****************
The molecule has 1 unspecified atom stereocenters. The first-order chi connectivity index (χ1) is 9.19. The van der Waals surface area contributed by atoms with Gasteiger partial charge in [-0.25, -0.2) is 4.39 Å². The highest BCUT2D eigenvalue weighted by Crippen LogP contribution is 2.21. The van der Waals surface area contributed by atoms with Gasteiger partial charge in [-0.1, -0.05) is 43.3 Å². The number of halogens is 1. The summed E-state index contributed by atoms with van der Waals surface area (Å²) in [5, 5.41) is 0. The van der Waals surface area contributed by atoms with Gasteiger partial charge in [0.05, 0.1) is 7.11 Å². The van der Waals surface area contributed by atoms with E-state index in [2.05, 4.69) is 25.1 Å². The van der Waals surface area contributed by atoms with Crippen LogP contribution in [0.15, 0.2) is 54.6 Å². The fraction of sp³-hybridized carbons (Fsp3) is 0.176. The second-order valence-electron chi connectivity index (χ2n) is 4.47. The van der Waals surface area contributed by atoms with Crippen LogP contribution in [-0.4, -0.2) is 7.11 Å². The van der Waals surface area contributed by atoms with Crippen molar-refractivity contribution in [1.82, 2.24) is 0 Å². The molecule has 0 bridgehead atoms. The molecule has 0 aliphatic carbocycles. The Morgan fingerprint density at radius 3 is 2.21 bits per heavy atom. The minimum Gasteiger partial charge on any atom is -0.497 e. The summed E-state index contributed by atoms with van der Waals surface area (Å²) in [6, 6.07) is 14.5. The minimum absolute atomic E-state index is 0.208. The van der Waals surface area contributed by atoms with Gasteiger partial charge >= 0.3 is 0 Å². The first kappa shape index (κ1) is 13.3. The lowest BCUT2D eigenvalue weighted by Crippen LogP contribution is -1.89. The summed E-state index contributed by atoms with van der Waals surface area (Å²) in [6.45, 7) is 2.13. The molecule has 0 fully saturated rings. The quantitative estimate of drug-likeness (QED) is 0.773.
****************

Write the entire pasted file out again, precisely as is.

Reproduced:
The molecule has 1 unspecified atom stereocenters. The first-order chi connectivity index (χ1) is 9.19. The van der Waals surface area contributed by atoms with Gasteiger partial charge in [-0.25, -0.2) is 4.39 Å². The highest BCUT2D eigenvalue weighted by Crippen LogP contribution is 2.21. The van der Waals surface area contributed by atoms with Gasteiger partial charge in [-0.1, -0.05) is 43.3 Å². The number of halogens is 1. The summed E-state index contributed by atoms with van der Waals surface area (Å²) in [5, 5.41) is 0. The van der Waals surface area contributed by atoms with Gasteiger partial charge in [0.05, 0.1) is 7.11 Å². The van der Waals surface area contributed by atoms with E-state index in [2.05, 4.69) is 25.1 Å². The van der Waals surface area contributed by atoms with Crippen LogP contribution in [0.15, 0.2) is 54.6 Å². The fraction of sp³-hybridized carbons (Fsp3) is 0.176. The second-order valence-electron chi connectivity index (χ2n) is 4.47. The van der Waals surface area contributed by atoms with Crippen LogP contribution in [-0.4, -0.2) is 7.11 Å². The van der Waals surface area contributed by atoms with Crippen molar-refractivity contribution in [1.82, 2.24) is 0 Å². The molecule has 0 bridgehead atoms. The molecule has 0 aliphatic carbocycles. The Morgan fingerprint density at radius 3 is 2.21 bits per heavy atom. The minimum Gasteiger partial charge on any atom is -0.497 e. The summed E-state index contributed by atoms with van der Waals surface area (Å²) in [6, 6.07) is 14.5. The minimum absolute atomic E-state index is 0.208. The van der Waals surface area contributed by atoms with Gasteiger partial charge >= 0.3 is 0 Å². The first kappa shape index (κ1) is 13.3. The lowest BCUT2D eigenvalue weighted by Crippen LogP contribution is -1.89. The summed E-state index contributed by atoms with van der Waals surface area (Å²) in [6.45, 7) is 2.13. The molecule has 0 fully saturated rings. The quantitative estimate of drug-likeness (QED) is 0.773.